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Abstract: PO2190

Regulatory T Cells, BK Virus Infection, and Long-Term Outcomes in Kidney Transplant Recipients

Session Information

Category: Transplantation

  • 1902 Transplantation: Clinical

Authors

  • Caliskan, Yasar, Saint Louis University School of Medicine, Saint Louis, Missouri, United States
  • Kiran, Bayram, Kastamonu Universitesi, Kastamonu, Kastamonu, Turkey
  • Kekik, Cigdem, Istanbul Universitesi Istanbul Tip Fakultesi, Istanbul, Istanbul, Turkey
  • Yazici, Halil, Istanbul Universitesi Istanbul Tip Fakultesi, Istanbul, Istanbul, Turkey
  • Senturk Ciftci, Hayriye, Istanbul Universitesi Istanbul Tip Fakultesi, Istanbul, Istanbul, Turkey
  • Dirim, Ahmet Burak, Istanbul Universitesi Istanbul Tip Fakultesi, Istanbul, Istanbul, Turkey
  • Mirioglu, Safak, Istanbul Universitesi Istanbul Tip Fakultesi, Istanbul, Istanbul, Turkey
  • Oto, Ozgur Akin, Istanbul Universitesi Istanbul Tip Fakultesi, Istanbul, Istanbul, Turkey
  • Randall, Henry B., Saint Louis University School of Medicine, Saint Louis, Missouri, United States
  • Savran Oguz, Fatma, Istanbul Universitesi Istanbul Tip Fakultesi, Istanbul, Istanbul, Turkey
  • Turkmen, Aydin, Istanbul Universitesi Istanbul Tip Fakultesi, Istanbul, Istanbul, Turkey
  • Lentine, Krista L., Saint Louis University School of Medicine, Saint Louis, Missouri, United States
Background

Regulatory T cells (Tregs) may inhibit pathogen-specific immunity in infectious disorders. We monitored Treg levels during BK virus (BKV) viremia/viruria, examined pattern of Tregs that might contribute BKV infection, and assessed their prognostic value for the KTx outcomes.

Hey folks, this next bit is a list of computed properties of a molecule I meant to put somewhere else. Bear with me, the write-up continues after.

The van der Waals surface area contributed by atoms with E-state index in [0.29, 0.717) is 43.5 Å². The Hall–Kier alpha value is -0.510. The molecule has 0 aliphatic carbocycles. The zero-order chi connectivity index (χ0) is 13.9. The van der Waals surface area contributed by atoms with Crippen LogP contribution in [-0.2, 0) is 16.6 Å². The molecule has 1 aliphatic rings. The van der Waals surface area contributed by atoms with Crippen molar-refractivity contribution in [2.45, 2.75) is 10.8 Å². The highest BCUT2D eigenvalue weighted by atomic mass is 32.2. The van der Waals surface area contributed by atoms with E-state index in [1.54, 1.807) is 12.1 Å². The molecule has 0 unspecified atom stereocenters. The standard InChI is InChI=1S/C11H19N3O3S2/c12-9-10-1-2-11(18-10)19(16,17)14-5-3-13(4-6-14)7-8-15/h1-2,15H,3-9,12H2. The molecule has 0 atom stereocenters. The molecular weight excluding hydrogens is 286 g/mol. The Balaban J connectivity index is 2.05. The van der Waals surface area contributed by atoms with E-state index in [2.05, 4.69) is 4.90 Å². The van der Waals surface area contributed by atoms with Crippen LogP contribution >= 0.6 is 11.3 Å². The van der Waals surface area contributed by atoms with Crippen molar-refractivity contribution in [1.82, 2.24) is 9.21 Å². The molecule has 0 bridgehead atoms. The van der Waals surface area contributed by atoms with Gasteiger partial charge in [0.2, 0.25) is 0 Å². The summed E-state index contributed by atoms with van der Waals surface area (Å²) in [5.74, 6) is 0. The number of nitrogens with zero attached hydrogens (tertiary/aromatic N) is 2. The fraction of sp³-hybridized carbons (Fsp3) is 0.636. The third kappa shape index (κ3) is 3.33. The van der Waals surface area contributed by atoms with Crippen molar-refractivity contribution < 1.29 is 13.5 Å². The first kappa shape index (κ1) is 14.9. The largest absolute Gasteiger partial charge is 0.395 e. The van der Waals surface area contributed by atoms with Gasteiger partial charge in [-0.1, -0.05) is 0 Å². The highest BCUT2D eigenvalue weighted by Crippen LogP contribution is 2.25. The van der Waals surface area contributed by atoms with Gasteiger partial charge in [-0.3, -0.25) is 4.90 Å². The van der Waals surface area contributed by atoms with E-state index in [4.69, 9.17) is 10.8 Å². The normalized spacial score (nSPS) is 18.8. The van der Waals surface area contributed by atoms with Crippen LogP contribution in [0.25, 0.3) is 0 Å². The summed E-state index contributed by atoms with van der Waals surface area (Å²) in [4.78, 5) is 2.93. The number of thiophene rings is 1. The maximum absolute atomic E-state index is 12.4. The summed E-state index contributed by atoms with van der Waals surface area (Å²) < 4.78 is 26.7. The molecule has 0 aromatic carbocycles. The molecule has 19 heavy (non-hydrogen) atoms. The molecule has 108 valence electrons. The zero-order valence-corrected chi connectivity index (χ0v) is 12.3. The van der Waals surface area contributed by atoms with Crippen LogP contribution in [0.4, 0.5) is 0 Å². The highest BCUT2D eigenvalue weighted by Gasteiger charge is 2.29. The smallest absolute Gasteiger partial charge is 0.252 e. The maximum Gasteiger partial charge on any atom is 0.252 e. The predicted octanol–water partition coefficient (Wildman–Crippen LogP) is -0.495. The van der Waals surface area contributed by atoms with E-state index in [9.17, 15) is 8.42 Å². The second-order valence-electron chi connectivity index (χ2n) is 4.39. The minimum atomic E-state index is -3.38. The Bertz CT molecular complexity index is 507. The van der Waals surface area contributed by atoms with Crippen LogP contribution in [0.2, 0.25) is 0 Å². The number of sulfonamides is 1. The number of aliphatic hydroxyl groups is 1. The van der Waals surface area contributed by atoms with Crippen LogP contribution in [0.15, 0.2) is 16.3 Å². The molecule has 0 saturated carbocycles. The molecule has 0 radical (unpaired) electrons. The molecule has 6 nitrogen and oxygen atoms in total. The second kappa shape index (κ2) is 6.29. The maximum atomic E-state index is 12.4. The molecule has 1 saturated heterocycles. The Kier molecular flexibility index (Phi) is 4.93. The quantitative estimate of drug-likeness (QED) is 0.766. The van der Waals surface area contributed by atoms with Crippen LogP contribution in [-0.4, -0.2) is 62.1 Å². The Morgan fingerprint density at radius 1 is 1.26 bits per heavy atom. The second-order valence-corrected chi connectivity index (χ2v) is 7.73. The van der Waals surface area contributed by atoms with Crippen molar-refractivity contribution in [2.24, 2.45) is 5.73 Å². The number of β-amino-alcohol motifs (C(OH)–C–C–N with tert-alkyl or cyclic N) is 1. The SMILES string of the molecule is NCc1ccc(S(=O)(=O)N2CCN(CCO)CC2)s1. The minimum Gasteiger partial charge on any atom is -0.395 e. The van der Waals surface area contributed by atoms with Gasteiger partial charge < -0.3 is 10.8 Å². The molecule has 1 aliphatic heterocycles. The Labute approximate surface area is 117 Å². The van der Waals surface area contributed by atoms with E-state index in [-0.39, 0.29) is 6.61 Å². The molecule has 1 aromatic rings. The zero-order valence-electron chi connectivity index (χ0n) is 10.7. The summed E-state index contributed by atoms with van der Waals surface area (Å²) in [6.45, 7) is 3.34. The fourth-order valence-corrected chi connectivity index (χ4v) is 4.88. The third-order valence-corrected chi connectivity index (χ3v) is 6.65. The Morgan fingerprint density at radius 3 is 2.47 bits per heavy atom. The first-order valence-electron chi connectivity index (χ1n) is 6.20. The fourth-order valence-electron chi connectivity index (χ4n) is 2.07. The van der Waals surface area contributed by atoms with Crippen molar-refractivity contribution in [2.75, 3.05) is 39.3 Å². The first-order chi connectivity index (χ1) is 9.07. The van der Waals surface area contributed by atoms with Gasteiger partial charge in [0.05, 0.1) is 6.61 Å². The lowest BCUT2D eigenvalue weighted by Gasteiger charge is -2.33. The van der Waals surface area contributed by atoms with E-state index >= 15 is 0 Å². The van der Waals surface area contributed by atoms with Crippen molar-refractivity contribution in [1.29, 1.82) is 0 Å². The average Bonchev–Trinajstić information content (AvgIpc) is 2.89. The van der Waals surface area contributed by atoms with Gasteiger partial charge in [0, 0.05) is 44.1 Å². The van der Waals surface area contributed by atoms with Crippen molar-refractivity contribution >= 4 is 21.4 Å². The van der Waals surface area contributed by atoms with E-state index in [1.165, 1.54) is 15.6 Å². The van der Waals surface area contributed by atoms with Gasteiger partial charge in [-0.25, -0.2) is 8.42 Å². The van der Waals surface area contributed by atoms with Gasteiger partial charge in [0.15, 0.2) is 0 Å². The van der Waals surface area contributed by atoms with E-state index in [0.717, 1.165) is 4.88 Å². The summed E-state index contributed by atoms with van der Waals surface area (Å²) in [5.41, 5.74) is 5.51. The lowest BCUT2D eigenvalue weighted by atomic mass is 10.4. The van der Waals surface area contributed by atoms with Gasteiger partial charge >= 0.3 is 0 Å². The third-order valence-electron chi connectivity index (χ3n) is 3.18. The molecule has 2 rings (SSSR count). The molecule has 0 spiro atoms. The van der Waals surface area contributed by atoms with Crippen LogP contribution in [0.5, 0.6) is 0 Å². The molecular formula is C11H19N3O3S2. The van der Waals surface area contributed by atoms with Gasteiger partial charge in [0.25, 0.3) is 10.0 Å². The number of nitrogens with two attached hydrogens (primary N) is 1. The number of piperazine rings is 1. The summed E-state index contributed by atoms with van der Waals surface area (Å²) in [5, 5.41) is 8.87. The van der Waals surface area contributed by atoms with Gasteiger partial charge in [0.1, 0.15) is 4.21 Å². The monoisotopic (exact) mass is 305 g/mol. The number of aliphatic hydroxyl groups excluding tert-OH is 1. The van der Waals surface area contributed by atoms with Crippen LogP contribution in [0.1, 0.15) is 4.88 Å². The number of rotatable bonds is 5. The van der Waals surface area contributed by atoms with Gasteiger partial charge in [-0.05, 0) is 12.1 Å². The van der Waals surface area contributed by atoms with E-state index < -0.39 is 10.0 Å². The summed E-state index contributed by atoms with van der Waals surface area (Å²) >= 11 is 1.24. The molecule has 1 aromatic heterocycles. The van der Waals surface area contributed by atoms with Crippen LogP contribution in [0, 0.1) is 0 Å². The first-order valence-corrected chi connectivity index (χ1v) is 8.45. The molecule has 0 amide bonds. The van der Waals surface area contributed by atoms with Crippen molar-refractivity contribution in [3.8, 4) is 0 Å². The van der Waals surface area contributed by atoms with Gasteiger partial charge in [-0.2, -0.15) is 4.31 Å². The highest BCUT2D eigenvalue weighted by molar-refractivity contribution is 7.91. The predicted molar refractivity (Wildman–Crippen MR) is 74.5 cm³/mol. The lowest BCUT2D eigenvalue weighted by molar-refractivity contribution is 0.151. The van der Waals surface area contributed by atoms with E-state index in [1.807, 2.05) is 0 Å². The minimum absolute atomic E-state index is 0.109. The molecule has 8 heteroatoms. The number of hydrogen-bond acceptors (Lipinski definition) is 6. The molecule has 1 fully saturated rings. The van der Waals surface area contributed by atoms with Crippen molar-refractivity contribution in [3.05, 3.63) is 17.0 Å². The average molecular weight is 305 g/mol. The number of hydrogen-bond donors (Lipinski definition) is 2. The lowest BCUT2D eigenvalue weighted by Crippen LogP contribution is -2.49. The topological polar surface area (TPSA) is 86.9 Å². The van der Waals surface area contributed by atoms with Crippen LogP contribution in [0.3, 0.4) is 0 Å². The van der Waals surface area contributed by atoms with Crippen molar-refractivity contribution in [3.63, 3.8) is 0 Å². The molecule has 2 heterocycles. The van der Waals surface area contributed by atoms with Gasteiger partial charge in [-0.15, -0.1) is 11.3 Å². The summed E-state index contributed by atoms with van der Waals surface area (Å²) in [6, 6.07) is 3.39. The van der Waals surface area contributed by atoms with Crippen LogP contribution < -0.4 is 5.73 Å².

Methods

We evaluated 20 KTx recipients (male:13, mean age:41±12 years, living donor 15) in whom BKV viremia/viruria was detected at a median 12.6 (IQR, 4.6-31.2) months after KTx. Serum and urine BKV DNA were measured by real-time PCR at baseline, 1 and 3 months after detection of BKV viremia/viruria. Lymphocyte profile and CD4(+)CD25(+)FoxP3(+) Tregs were measured by flow cytometry concurrently at these time points. Graft outcomes over 8 years were examined in relation to BK viremia, viruria levels, and lymphocyte profiles.

Results

At the time of diagnosis of BKV viremia/viruria, 17 (85%) patients were on calcineurin inhibitor (CNI)-based triple immunosuppression. CNI was discontinued in 9 patients, sirolimus was started in 3 of them. Mycophenolic acid was switched to azathioprine or the dose was decreased in all patients. Reduction in overall immunosuppression was associated with a decrease in serum and urine BKV DNA levels. Tregs and CD8(+) T lymphocytes were significantly decreased and CD4(+) T lymphocytes were increased during this period (Figure 1). After a median follow-up of 8.1 years (IQR, 3.3-8.5), 6 (30%) patients lost their allografts. There were no significant differences in mean Tregs levels between patients with and without graft failure (p=0.63). Serum and urine mean BKV DNA levels were similar between patients with and without graft failure (p=0.38 and p=0.20, respectively).

Conclusion

Tregs may play a role in BKV infection, reduction in the overall amount of immunosuppression is associated with improvement of BKV viremia/viruria accompanied by a decrease in Treg levels. Future work is needed to discriminate predictors of allograft failure in patients with BK nephropathy.